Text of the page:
Newspaper or publication: National Anti-Slavery Standard

Speech denouncing the plans and goals of the American Colonization Society. The speaker stressed that this idea is just a scheme to remove African Americans from the U.S.

Description of file(s): PDF 5 page, 1,221 word document (text and images)

Title: Charles L. Reason

Speaker or author: Reason, Charles Lewis, 1818-1893

Newspaper or publication: National Anti-Slavery Standard

Speech given against the goals of the American Colonization Society and the speaker's belief that colonization of Africa simply offered another type of enslavement to African Americans.

Description of file(s): PDF 11 page, 3,314 word document (text and images)

Title: Charles L. Reason

Speaker or author: Reason, Charles Lewis, 1818-1893

Newspaper or publication: Pennsylvania Freeman

Speech dedicating a library for the Institute for Colored Youth stressing the benefits of education to the elevation of the race.

Description of file(s): PDF 13 page, 3,096 word document (text and images)

Title: Charles Reason

Speaker or author: Reason, Charles Lewis, 1818-1893

Newspaper or publication: Impartial Citizen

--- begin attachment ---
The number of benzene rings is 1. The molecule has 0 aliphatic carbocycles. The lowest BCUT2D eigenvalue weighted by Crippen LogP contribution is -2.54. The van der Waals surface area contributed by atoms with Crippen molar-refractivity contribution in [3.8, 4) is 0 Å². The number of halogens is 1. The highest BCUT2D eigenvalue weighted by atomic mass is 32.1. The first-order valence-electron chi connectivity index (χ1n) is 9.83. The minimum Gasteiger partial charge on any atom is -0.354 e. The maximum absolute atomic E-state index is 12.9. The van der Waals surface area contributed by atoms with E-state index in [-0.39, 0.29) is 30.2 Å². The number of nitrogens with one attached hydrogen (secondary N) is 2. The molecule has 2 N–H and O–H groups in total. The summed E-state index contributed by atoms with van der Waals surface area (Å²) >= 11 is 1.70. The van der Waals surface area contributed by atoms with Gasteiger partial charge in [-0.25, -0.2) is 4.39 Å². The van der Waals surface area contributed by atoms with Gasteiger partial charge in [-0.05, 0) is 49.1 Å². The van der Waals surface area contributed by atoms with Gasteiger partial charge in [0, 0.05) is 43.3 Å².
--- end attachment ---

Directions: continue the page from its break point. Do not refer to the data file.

Brief speech by Charles Reason, professor at New York Central College describing the college and the area surrounding its location.

Description of file(s): PDF 1 page, 179 word document (text and images)

Title: John Mercer Langston

Speaker or author: Langston, John Mercer, 1829-1897.

Newspaper or publication: Elevator (Incomplete)

Eloquent speech regarding the positive changes the speaker could already see as a result of the end of the Civil War and the emancipation of the slaves. The speaker stressed, however, that more changes were needed before racial equality could be realized.

Description of file(s): PDF 5 page, 1,141 word document (text and images)

Title: John Mercer Langston

Speaker or author: Langston, John Mercer, 1829-1897.

Newspaper or publication: Anti-Slavery Bugle